Starting with two basic vector steps, which destinations can you reach on a vector walk?

Explore the meaning of the scalar and vector cross products and see how the two are related.

Can you make matrices which will fix one lucky vector and crush another to zero?

Work with numbers big and small to estimate and calculate various quantities in physical contexts.

See how enormously large quantities can cancel out to give a good approximation to the factorial function.

Go on a vector walk and determine which points on the walk are closest to the origin.

Explore the shape of a square after it is transformed by the action of a matrix.

By exploring the concept of scale invariance, find the probability that a random piece of real data begins with a 1.

Work with numbers big and small to estimate and calculate various quantities in biological contexts.

Find the distance of the shortest air route at an altitude of 6000 metres between London and Cape Town given the latitudes and longitudes. A simple application of scalar products of vectors.

Many physical constants are only known to a certain accuracy. Explore the numerical error bounds in the mass of water and its constituents.

Can you sketch these difficult curves, which have uses in mathematical modelling?

Explore the properties of matrix transformations with these 10 stimulating questions.

Use vectors and matrices to explore the symmetries of crystals.

10 graphs of experimental data are given. Can you use a spreadsheet to find algebraic graphs which match them closely, and thus discover the formulae most likely to govern the underlying processes?

How do you choose your planting levels to minimise the total loss at harvest time?

Which line graph, equations and physical processes go together?

Work out the numerical values for these physical quantities.

What functions can you make using the function machines RECIPROCAL and PRODUCT and the operator machines DIFF and INT?

Explore the relationship between resistance and temperature

Explore the meaning behind the algebra and geometry of matrices with these 10 individual problems.

Looking at small values of functions. Motivating the existence of the Taylor expansion.

Can you suggest a curve to fit some experimental data? Can you work out where the data might have come from?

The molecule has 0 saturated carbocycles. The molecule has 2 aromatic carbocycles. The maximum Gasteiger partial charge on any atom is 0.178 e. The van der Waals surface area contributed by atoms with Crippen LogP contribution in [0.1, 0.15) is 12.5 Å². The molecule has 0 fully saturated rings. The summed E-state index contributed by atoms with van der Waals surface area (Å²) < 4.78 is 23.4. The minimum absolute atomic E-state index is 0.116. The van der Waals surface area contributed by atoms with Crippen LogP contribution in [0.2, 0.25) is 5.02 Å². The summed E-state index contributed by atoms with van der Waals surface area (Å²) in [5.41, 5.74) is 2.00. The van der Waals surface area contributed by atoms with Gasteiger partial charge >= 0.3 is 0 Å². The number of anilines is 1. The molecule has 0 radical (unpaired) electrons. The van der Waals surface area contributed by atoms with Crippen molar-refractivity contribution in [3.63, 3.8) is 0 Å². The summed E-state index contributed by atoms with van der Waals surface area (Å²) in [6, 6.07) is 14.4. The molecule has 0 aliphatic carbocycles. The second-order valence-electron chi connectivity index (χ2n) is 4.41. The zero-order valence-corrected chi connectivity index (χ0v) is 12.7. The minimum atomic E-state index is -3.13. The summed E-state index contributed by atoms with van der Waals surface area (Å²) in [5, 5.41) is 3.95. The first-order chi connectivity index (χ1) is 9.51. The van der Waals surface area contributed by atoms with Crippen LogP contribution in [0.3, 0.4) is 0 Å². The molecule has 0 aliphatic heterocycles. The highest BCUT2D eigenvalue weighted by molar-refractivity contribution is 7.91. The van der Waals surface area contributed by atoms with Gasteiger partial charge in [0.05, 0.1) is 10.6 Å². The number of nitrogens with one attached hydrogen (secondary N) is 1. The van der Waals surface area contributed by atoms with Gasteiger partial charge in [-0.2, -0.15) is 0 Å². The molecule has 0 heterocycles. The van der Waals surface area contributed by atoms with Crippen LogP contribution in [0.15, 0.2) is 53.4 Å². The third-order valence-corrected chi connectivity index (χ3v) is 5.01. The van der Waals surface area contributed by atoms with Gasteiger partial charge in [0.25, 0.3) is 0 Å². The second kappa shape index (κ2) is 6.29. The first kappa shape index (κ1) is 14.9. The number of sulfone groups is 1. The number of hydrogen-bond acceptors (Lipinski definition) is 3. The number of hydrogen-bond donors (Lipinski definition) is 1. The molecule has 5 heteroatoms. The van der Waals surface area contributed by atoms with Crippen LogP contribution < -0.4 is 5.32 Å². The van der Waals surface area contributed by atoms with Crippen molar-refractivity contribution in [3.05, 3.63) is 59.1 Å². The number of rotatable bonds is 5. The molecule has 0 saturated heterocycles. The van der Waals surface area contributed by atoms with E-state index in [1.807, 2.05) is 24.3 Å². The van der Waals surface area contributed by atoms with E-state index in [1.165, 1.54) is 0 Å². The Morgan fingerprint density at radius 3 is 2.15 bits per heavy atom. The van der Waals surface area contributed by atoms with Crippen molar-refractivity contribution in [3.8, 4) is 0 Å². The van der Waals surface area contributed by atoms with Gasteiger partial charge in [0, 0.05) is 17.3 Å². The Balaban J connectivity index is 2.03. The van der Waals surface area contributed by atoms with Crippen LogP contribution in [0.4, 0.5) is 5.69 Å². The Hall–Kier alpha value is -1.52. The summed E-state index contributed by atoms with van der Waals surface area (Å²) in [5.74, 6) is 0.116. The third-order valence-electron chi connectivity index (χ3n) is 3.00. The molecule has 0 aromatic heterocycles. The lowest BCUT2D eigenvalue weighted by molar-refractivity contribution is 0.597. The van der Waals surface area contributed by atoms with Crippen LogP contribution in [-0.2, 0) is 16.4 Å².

Which dilutions can you make using only 10ml pipettes?

Where should runners start the 200m race so that they have all run the same distance by the finish?

In Fill Me Up we invited you to sketch graphs as vessels are filled with water. Can you work out the equations of the graphs?

Formulate and investigate a simple mathematical model for the design of a table mat.

This is our collection of tasks on the mathematical theme of 'Population Dynamics' for advanced students and those interested in mathematical modelling.

Could nanotechnology be used to see if an artery is blocked? Or is this just science fiction?

Make an accurate diagram of the solar system and explore the concept of a grand conjunction.

Use the computer to model an epidemic. Try out public health policies to control the spread of the epidemic, to minimise the number of sick days and deaths.

Get some practice using big and small numbers in chemistry.

Can you draw the height-time chart as this complicated vessel fills with water?

Estimate these curious quantities sufficiently accurately that you can rank them in order of size

Work with numbers big and small to estimate and calulate various quantities in biological contexts.

Are these statistical statements sometimes, always or never true? Or it is impossible to say?

Which units would you choose best to fit these situations?

Andy wants to cycle from Land's End to John o'Groats. Will he be able to eat enough to keep him going?

In this short problem, try to find the location of the roots of some unusual functions by finding where they change sign.

Match the descriptions of physical processes to these differential equations.